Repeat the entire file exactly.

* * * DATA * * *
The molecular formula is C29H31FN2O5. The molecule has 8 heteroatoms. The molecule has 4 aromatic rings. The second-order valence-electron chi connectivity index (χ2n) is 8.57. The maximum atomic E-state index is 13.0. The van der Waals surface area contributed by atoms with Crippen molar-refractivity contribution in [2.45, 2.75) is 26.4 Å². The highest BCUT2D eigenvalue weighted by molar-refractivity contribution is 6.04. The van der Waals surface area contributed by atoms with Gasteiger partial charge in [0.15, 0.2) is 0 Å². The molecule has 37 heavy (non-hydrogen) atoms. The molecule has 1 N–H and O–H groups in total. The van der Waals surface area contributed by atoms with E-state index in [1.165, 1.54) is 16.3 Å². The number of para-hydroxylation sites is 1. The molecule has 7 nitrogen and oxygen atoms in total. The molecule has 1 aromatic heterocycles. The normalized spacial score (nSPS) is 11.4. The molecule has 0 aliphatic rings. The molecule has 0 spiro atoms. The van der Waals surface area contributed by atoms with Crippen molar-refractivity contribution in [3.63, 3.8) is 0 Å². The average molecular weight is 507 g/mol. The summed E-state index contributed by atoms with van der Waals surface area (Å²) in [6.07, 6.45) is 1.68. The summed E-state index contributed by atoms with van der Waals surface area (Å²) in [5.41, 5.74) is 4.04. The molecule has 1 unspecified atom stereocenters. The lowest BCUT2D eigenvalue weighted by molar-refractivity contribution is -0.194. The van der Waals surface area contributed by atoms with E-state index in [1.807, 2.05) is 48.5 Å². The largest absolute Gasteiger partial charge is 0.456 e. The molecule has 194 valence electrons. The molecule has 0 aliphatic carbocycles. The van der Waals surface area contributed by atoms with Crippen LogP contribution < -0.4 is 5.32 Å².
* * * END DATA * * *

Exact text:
The molecular formula is C29H31FN2O5. The molecule has 8 heteroatoms. The molecule has 4 aromatic rings. The second-order valence-electron chi connectivity index (χ2n) is 8.57. The maximum atomic E-state index is 13.0. The van der Waals surface area contributed by atoms with Crippen molar-refractivity contribution in [2.45, 2.75) is 26.4 Å². The highest BCUT2D eigenvalue weighted by molar-refractivity contribution is 6.04. The van der Waals surface area contributed by atoms with Gasteiger partial charge in [0.15, 0.2) is 0 Å². The molecule has 37 heavy (non-hydrogen) atoms. The molecule has 1 N–H and O–H groups in total. The van der Waals surface area contributed by atoms with E-state index in [1.165, 1.54) is 16.3 Å². The number of para-hydroxylation sites is 1. The molecule has 7 nitrogen and oxygen atoms in total. The molecule has 1 aromatic heterocycles. The normalized spacial score (nSPS) is 11.4. The molecule has 0 aliphatic rings. The molecule has 0 spiro atoms. The van der Waals surface area contributed by atoms with Crippen molar-refractivity contribution in [3.63, 3.8) is 0 Å². The average molecular weight is 507 g/mol. The summed E-state index contributed by atoms with van der Waals surface area (Å²) in [6.07, 6.45) is 1.68. The summed E-state index contributed by atoms with van der Waals surface area (Å²) in [5.41, 5.74) is 4.04. The molecule has 1 unspecified atom stereocenters. The lowest BCUT2D eigenvalue weighted by molar-refractivity contribution is -0.194. The van der Waals surface area contributed by atoms with E-state index in [1.807, 2.05) is 48.5 Å². The largest absolute Gasteiger partial charge is 0.456 e. The molecule has 194 valence electrons. The molecule has 0 aliphatic carbocycles. The van der Waals surface area contributed by atoms with Crippen LogP contribution < -0.4 is 5.32 Å².